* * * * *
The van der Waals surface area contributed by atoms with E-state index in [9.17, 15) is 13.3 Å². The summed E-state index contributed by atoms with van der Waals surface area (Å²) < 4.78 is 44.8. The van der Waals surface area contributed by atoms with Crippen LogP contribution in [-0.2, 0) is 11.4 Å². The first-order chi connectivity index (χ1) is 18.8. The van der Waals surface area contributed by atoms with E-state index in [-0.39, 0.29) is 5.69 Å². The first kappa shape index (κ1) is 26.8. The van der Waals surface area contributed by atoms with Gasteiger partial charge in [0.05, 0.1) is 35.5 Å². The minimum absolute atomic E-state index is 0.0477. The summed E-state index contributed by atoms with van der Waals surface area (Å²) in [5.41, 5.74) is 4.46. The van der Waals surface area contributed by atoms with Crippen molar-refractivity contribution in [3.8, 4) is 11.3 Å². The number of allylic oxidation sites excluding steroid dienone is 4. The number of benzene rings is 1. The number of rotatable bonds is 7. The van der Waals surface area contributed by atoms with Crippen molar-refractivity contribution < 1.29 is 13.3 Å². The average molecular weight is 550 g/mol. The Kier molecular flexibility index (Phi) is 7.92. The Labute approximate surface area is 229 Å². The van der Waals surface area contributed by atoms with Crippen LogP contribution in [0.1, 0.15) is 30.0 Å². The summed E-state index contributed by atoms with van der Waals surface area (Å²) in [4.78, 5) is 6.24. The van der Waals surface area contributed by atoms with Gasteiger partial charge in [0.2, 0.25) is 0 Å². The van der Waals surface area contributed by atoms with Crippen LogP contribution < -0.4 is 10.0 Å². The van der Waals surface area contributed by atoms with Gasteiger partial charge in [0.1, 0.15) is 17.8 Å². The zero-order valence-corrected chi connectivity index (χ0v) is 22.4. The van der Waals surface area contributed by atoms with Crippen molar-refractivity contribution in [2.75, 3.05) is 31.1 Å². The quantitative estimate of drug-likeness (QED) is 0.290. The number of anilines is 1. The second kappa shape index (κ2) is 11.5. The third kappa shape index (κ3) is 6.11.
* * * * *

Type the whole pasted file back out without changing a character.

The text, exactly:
The van der Waals surface area contributed by atoms with E-state index in [9.17, 15) is 13.3 Å². The summed E-state index contributed by atoms with van der Waals surface area (Å²) < 4.78 is 44.8. The van der Waals surface area contributed by atoms with Crippen LogP contribution in [-0.2, 0) is 11.4 Å². The first-order chi connectivity index (χ1) is 18.8. The van der Waals surface area contributed by atoms with E-state index in [-0.39, 0.29) is 5.69 Å². The first kappa shape index (κ1) is 26.8. The van der Waals surface area contributed by atoms with Gasteiger partial charge in [0.05, 0.1) is 35.5 Å². The minimum absolute atomic E-state index is 0.0477. The summed E-state index contributed by atoms with van der Waals surface area (Å²) in [5.41, 5.74) is 4.46. The van der Waals surface area contributed by atoms with Crippen molar-refractivity contribution in [3.8, 4) is 11.3 Å². The number of allylic oxidation sites excluding steroid dienone is 4. The number of benzene rings is 1. The number of rotatable bonds is 7. The van der Waals surface area contributed by atoms with Crippen molar-refractivity contribution < 1.29 is 13.3 Å². The average molecular weight is 550 g/mol. The Kier molecular flexibility index (Phi) is 7.92. The Labute approximate surface area is 229 Å². The van der Waals surface area contributed by atoms with Crippen LogP contribution in [0.1, 0.15) is 30.0 Å². The summed E-state index contributed by atoms with van der Waals surface area (Å²) in [4.78, 5) is 6.24. The van der Waals surface area contributed by atoms with Gasteiger partial charge in [0.2, 0.25) is 0 Å². The van der Waals surface area contributed by atoms with Crippen LogP contribution < -0.4 is 10.0 Å². The van der Waals surface area contributed by atoms with Gasteiger partial charge in [0.1, 0.15) is 17.8 Å². The zero-order valence-corrected chi connectivity index (χ0v) is 22.4. The van der Waals surface area contributed by atoms with Crippen molar-refractivity contribution in [2.75, 3.05) is 31.1 Å². The quantitative estimate of drug-likeness (QED) is 0.290. The number of anilines is 1. The second kappa shape index (κ2) is 11.5. The third kappa shape index (κ3) is 6.11.